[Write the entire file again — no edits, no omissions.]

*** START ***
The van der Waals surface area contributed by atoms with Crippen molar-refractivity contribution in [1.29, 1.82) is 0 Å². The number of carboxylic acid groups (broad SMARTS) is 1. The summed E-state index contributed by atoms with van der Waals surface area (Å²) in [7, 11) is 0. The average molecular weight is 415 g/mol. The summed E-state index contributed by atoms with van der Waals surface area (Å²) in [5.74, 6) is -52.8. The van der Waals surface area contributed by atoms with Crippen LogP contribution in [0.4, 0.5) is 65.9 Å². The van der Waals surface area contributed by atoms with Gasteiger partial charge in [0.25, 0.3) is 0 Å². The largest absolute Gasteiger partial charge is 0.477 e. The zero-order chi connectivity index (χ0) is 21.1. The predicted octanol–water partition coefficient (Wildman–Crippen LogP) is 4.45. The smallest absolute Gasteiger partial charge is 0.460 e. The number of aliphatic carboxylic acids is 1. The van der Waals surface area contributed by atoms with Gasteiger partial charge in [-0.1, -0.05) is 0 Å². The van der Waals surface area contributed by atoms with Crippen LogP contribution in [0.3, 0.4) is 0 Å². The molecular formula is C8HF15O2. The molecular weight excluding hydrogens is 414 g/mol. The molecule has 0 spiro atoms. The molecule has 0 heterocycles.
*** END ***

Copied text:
The van der Waals surface area contributed by atoms with Crippen molar-refractivity contribution in [1.29, 1.82) is 0 Å². The number of carboxylic acid groups (broad SMARTS) is 1. The summed E-state index contributed by atoms with van der Waals surface area (Å²) in [7, 11) is 0. The average molecular weight is 415 g/mol. The summed E-state index contributed by atoms with van der Waals surface area (Å²) in [5.74, 6) is -52.8. The van der Waals surface area contributed by atoms with Crippen LogP contribution in [0.4, 0.5) is 65.9 Å². The van der Waals surface area contributed by atoms with Gasteiger partial charge in [0.25, 0.3) is 0 Å². The largest absolute Gasteiger partial charge is 0.477 e. The zero-order chi connectivity index (χ0) is 21.1. The predicted octanol–water partition coefficient (Wildman–Crippen LogP) is 4.45. The smallest absolute Gasteiger partial charge is 0.460 e. The number of aliphatic carboxylic acids is 1. The van der Waals surface area contributed by atoms with Gasteiger partial charge in [-0.1, -0.05) is 0 Å². The van der Waals surface area contributed by atoms with Crippen LogP contribution in [0.3, 0.4) is 0 Å². The molecular formula is C8HF15O2. The molecular weight excluding hydrogens is 414 g/mol. The molecule has 0 spiro atoms. The molecule has 0 heterocycles.